Tore the oil pan off tonight and man I was impressed. No one has ever been in there.
Things all clean no sludge. Took the pistons and rods out.

Bearings look good and are standard. Looked at the sleeves. No ridges or scratches.

So I guess I will pull the sleeves and look at the O. Rings.

Any one have any other Ideas of what else I might look at?

And where can I find torque specs? And torque patterns?

Any suggestions on how to flush the antifreeze out of the motor?

Thanks Steve!
 

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Discussion Starter #6
Well the O rings on the cylinder liners are toast. Pulled them today. Now I start the process of ordering parts.

Any and all advice would be greatly appreciated.

Steve
 

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Way back in the last century when I overhauled my old JD300 industrial tractor, I replaced the liners. I packed the new liners (in plastic bags) in an ice chest, iced them down and then dumped ice cream rock salt on the ice to make it extremely cold. They stayed that way about 4 hours and when I got ready to install them they just dropped in place without having to force the installation at all. That's about the only tip I got for this situation. Good luck!
 

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Not sure IF you pulled the sleeves / liners out. I suspect that you did. Check the O. D. of the sleeves for any indication of pitting and deterioration. Diesel engines can suffer from "cavitation erosion" which can ultimately cause pitting, perforation of the liners and coolant leaking into the crankcase. The liners and seals should be replaced. Cylinder "kits" are usually available that include matched pistons, rings, sleeves and seals.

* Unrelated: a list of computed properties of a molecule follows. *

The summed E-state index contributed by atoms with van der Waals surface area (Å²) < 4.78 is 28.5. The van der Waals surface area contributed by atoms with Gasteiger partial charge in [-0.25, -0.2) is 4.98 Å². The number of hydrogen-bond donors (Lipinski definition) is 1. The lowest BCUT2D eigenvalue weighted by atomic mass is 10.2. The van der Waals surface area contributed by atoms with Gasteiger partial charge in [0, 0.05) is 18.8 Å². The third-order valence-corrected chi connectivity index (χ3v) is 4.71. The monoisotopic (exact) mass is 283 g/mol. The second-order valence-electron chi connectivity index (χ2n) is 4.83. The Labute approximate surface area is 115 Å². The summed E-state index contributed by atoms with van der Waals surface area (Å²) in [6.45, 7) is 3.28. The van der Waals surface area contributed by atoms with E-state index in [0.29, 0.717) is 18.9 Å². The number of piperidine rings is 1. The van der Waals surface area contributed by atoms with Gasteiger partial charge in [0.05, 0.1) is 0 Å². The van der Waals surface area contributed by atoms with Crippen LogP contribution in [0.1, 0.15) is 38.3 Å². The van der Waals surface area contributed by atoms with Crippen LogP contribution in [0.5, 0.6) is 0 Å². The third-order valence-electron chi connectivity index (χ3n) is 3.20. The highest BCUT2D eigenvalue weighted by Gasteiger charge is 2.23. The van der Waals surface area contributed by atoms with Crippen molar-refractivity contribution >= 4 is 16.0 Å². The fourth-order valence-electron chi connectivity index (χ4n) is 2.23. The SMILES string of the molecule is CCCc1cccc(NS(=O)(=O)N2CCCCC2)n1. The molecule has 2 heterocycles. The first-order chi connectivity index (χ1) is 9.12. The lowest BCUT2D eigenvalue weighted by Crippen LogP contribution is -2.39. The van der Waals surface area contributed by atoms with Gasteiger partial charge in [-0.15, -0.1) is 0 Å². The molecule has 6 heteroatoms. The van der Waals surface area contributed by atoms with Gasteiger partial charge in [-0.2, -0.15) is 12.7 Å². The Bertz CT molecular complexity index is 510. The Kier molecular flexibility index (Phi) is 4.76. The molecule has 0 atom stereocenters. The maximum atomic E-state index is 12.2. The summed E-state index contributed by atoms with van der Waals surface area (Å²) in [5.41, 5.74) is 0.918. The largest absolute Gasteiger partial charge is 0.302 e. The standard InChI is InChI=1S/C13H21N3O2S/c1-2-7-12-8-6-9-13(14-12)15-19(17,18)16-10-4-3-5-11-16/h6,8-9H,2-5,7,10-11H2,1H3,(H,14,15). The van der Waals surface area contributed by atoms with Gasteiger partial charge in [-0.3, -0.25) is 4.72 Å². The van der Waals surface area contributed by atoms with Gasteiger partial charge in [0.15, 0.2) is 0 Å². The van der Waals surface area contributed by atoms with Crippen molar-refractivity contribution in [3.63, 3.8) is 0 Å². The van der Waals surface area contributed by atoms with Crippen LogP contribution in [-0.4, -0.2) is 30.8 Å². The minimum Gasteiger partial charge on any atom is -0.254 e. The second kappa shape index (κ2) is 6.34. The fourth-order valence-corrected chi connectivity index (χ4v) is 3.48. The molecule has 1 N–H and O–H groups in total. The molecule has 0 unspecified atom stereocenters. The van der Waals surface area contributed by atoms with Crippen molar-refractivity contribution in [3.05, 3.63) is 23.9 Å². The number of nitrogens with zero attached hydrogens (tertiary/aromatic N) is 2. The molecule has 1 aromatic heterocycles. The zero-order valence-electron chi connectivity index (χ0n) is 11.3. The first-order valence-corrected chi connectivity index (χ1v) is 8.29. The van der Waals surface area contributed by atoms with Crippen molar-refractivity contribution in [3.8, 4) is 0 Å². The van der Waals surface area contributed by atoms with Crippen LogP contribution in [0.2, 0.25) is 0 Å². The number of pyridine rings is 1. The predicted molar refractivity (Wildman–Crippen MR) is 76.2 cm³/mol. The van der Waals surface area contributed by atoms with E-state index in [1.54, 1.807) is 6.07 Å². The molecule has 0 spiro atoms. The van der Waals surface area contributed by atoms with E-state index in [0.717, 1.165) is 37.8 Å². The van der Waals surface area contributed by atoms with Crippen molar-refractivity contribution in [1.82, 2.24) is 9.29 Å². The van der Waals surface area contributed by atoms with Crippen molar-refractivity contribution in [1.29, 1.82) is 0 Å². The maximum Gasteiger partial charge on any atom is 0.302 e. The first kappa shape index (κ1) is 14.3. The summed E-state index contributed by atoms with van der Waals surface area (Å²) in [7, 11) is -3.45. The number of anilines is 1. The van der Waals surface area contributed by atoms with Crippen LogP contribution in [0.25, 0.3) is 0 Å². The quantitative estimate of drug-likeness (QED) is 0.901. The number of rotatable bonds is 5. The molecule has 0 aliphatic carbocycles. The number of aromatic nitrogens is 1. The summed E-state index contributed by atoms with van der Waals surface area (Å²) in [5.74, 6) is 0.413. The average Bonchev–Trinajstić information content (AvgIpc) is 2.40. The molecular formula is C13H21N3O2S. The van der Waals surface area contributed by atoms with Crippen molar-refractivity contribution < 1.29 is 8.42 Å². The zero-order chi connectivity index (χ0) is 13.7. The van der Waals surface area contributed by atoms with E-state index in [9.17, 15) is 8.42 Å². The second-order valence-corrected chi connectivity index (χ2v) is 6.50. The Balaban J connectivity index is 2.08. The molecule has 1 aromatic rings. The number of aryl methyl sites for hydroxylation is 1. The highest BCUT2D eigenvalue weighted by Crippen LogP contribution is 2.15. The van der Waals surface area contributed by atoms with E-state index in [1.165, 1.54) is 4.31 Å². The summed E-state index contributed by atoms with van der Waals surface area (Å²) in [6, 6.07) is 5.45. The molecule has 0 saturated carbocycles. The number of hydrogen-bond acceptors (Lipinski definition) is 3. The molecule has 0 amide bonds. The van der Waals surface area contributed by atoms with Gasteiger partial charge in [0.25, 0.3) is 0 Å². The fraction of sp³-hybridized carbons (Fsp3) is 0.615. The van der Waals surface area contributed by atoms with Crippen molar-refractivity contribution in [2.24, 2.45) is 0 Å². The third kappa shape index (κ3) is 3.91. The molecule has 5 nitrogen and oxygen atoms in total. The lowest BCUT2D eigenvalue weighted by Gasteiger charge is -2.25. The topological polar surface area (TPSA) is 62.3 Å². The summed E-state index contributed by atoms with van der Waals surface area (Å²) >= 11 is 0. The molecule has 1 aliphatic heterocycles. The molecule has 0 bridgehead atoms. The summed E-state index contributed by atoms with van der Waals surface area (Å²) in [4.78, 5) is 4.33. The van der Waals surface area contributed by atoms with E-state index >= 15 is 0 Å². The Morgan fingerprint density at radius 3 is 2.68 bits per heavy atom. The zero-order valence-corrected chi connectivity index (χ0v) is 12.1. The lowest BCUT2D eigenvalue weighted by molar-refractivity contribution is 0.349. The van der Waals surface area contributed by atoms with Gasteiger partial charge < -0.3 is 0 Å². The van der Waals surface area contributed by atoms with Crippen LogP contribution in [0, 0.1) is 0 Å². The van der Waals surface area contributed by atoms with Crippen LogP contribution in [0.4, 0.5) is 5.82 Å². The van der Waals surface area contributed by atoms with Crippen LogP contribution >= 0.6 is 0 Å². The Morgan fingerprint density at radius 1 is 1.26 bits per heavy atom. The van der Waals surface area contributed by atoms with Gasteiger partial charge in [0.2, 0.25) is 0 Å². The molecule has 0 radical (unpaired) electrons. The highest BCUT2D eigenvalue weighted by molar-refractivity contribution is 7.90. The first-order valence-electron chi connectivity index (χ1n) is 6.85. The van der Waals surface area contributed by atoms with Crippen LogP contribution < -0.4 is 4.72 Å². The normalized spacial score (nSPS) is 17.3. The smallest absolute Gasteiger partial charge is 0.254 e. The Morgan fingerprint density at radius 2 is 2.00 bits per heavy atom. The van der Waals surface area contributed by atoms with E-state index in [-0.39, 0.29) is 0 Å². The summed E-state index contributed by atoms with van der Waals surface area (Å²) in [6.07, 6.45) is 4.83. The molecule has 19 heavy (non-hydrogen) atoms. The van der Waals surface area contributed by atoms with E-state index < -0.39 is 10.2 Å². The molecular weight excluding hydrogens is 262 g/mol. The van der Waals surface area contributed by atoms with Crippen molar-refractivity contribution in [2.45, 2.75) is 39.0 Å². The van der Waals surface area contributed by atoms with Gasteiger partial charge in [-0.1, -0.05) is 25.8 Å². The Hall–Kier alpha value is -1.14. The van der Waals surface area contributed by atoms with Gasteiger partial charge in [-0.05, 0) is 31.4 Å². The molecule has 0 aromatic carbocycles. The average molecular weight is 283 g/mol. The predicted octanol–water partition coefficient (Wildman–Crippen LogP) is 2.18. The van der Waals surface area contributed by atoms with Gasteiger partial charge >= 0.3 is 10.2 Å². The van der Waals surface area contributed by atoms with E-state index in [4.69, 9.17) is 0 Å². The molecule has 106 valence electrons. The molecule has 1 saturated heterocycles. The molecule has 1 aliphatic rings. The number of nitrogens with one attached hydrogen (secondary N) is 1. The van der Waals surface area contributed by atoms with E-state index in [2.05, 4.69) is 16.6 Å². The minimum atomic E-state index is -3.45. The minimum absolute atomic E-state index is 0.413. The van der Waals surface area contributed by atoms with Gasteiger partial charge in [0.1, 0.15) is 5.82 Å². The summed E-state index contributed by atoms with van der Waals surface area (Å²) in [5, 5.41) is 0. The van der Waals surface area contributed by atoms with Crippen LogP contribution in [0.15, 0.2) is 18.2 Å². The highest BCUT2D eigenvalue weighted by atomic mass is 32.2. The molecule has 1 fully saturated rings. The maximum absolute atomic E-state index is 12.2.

Cavitation erosion http://www.howardenterprises.com/Portals/0/PDFs/Cavitation%20Erosion.pdf
 

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Hiya,

Some time ago I wrote a detailed posting on cavatation, it's causes and what DCA/SCA does for wet sleeve engines but not normally needed on cast-in blocks in response to a question if to use DCA on a Yanmar Diesel. I can't find it however one of the better searchers here can find it for you.
 

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Tom, Here is one, post #4

Tom's Post

Is this the one Tom?
 

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Tom, Here is one, post #4

Tom's Post

Is this the one Tom?
Randy, no, sorry. The one I was looking for was one I wrote in reply to someone saying they added SCA/DCA into the coolant on a small Yanmar in like a 455 or a sub-cut and I replied about the cast-in liner Yanmars not needing it and it actually causing harm because it doesn't get consumed like it does on a wet liner engine. Wonder if someone moved it to the tech forum?
 

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Randy, no, sorry. The one I was looking for was one I wrote in reply to someone saying they added SCA/DCA into the coolant on a small Yanmar in like a 455 or a sub-cut and I replied about the cast-in liner Yanmars not needing it and it actually causing harm because it doesn't get consumed like it does on a wet liner engine. Wonder if someone moved it to the tech forum?
Shouldn't matter, should still come up in the searches.


Well, there is this one.

Tom's other Post